It sure works. I did as well as I did with a dry dropper in the Spring with dry dropper rigs on this same stream. The stream itself, my home water, has a minimal midge population in comparison to most others anyway, even though they still make up the majority of drifting debris.
I started off with a stonefly nymph. I lost two fish right off the bat, but in a plunge pool I have seen and rarely hooked big trout, I landed the first of many today.
On upstream I ended up hooking one nice fish that I saw sitting on a flat grey stone. He wasn't hooked well and came of. Not to worry, as I worked my way up I continued to catch. One from a deep pocket, two in the riffle above a fallen tree, one heavily spotted one from the plunge pool. Even further up I got two out of one of the better pools in that section. In total in that 100 yard stretch I caught ten out of fifteen hooked fish. Some were on soft hackle nymphs, others were on the stonefly. The day total was twenty out of thirty some takes. Now that is just spectacular for this time of year. Made up for the past few weeks of mediocre fishing.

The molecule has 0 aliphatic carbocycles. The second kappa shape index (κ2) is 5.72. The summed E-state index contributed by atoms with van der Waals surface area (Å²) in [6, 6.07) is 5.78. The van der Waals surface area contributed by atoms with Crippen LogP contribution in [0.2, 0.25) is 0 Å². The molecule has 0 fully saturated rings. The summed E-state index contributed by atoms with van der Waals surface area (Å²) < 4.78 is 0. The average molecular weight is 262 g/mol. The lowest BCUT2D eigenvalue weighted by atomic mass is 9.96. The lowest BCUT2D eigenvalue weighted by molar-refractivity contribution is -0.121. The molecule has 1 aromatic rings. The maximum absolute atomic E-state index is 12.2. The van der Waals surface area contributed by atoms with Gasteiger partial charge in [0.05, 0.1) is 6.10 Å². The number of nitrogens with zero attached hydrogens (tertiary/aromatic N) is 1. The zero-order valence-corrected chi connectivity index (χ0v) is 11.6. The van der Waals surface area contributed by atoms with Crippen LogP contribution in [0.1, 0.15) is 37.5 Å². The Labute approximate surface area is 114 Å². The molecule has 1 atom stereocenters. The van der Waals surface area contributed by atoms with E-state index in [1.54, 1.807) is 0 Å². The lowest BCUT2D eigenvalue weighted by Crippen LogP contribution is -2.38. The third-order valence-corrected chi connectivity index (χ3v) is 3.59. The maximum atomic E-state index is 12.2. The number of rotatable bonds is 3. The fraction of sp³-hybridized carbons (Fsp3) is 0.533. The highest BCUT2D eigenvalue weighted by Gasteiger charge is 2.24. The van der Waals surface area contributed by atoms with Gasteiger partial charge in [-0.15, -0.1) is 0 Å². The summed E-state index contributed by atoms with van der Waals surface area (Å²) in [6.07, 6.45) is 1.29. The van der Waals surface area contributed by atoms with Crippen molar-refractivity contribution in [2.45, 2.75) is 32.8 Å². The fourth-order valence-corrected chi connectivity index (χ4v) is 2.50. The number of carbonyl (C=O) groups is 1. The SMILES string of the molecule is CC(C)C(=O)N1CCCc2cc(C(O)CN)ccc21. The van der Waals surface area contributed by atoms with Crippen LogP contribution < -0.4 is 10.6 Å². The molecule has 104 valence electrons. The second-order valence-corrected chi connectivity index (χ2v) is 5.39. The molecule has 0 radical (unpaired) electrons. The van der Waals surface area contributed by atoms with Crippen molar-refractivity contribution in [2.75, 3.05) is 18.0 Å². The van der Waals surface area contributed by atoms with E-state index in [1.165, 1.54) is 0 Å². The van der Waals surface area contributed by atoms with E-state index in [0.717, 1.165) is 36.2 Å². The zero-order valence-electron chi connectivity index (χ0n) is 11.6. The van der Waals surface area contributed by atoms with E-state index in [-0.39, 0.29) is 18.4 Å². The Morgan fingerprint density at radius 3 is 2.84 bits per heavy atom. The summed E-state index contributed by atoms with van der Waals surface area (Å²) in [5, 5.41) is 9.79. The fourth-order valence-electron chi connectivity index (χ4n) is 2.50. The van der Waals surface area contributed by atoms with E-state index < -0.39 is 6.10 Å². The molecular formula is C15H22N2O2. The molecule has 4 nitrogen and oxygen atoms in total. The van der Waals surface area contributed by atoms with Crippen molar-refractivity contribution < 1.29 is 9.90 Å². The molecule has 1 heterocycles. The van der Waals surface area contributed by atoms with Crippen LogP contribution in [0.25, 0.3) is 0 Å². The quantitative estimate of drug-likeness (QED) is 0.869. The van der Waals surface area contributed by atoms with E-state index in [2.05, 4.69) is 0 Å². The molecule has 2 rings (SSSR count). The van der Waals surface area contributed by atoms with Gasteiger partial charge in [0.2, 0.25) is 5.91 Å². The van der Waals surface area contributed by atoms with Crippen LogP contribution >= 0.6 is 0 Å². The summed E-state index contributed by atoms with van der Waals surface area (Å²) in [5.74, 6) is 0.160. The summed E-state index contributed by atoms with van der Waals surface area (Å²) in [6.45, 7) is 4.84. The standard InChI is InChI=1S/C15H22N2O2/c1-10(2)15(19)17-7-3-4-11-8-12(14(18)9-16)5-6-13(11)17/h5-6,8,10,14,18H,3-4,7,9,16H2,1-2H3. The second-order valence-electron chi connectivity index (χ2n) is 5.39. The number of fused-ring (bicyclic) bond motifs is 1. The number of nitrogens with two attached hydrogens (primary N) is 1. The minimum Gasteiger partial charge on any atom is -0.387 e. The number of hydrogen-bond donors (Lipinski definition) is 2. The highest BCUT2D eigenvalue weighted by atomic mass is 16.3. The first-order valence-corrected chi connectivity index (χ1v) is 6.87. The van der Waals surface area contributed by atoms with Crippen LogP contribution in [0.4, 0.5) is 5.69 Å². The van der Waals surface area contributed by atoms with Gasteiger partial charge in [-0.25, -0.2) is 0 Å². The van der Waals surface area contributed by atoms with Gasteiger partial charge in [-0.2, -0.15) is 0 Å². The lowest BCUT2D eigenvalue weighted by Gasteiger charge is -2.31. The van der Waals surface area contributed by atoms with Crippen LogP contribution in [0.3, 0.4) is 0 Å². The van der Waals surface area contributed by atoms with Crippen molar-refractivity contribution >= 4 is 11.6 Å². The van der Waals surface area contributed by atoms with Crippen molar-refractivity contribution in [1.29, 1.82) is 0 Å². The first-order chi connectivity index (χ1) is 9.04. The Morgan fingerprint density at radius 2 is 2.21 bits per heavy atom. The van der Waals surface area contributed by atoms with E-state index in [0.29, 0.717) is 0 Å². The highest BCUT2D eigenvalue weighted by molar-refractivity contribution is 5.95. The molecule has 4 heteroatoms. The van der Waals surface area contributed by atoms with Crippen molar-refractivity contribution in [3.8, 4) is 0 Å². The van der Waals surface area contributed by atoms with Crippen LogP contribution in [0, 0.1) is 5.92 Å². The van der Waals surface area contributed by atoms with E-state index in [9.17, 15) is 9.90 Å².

And, to add to it, I ended the day on a clean wild Brook trout.
|The iridescence of the scales was stunning on this fish.|
A twenty fish day in December is not to be overlooked. The weather may have stunk, but I'm oh so glad that I didn't stay home.